Health-Care Deal Almost Sealed, But Will A Special Election Nix It?

Here is where things currently stand on the health care endgame:


  1. Breakthrough on excise tax.  Labor and the White house appear to have reached a deal on the excise tax.  Some details:
    Under the outline currently being discussed, which the sources stressed is still fluid, the threshold for the tax on insurance plans would be raised above what passed the Senate - which was a tax on insurance plans costing $23,000 and up for families.

    In addition, health care policies for state and local workers and health care policies negotiated by labor unions would not be subject to the excise tax until 2017.

    The sources also say a working idea is to remove dental and vision plans from the calculation.

    One of the sources familiar with negotiations said that in addition to protecting health plans negotiated under collective bargain agreements, labor leaders are pushing to expand the deal to exempt health plans for all Americans making under $200,000 a year.

  2. Regulatory reform.  Reportedly, the White House is backing the House of Representatives on including a national exchange instead of a state by state exchange, and on repealing the anti-trust exemption for the health care industry.  However, those discussions remain in flux, and deal has been reached yet.  No guarantee either way, right now.
  3. Reproductive rights?  No word on whether the final bill will contain the Stupak amendment (which would create a national ban on abortion procedures in insurance), or Ben Nelson's state opt-out language.  Pro-choice House members have been pushing for Nelson's language.
  4. Subsidies. The level of subsidies will be somewhere between the House and Senate bills.  Higher than the Senate ($871 billion in subsidies), but lower than the House ($1,052 billion in subsidies). Estimated at around $930 to $950 billion.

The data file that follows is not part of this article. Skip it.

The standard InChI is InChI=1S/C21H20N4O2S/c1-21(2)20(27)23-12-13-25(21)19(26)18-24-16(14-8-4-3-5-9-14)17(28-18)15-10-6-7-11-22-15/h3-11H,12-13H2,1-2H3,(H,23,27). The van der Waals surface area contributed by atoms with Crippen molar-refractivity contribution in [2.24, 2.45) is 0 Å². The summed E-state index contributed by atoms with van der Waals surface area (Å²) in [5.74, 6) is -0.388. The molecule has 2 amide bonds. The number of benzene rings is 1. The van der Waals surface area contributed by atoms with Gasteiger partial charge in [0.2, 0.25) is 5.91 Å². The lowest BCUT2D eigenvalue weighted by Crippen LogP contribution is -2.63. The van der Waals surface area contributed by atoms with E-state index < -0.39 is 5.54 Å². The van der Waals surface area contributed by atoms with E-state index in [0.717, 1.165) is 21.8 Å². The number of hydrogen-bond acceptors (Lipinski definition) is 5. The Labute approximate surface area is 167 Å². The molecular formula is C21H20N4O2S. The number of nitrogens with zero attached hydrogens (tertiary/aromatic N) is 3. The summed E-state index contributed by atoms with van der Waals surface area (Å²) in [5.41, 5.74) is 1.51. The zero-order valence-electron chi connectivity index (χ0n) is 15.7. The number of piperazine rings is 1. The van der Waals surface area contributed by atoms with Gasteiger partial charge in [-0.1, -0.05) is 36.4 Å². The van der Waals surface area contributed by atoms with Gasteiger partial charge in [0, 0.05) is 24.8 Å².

5. Overall deal now imminent--Friday or Saturday. The excise tax was one of the largest remaining obstacles to a final deal between the House and the Senate.  The timeline for such a deal appears to be either tomorrow or Saturday, at which time the bill would be sent to the CBO for review.
  6. Timeline. The House will likely send a bill to the CBO on Friday or Saturday.  The CBO will reportedly take between 10 to 13 days to return a score on the bill.  From that point, it will take the House between one day and three days to pass the bill, and the Senate another three days.  All told, this means the final bill will be passed by the Senate as late as early as January 29th, and as late as February 4th.  The State of the Union address is on February 2nd.
  7. Coakley loss blows whole thing up--or does it?. With the Massachusetts Senate election on January 19th, and the Senate voting on the bill on January 29th at the earliest, it seems entirely possible that a victory by Republican Scott Brown would sink the whole deal...

...or would it?  As David Waldman writes, the Massachusetts special election would not be certified until February 20th, and Senate rules require certification to swear in a new member.  Republicans delayed Al Franken from taking his Senate seat for six months because of this, and Democrats could simply do the same to Republicans in order to pass the bill.

Also, as noted by multiple people in the comments, the House could theoretically just pass the bill that the Senate already passed, verbatim, and send that to the President.  That is one possibility, but I doubt the House has the votes for the Senate bill.  Some Progressives could be lost, and some conservative Dems would be scared off by a by a Brown win.  Republican Joseph Cao would probably be lost, too.  Stupak, and some of his acolytes, might also vote against it.  All in all, with only a three-vote margin, the Senate bill might not be able to pass the House.

Anyway, as I wrote earlier today, Coakley still has a 91% chance of winning.

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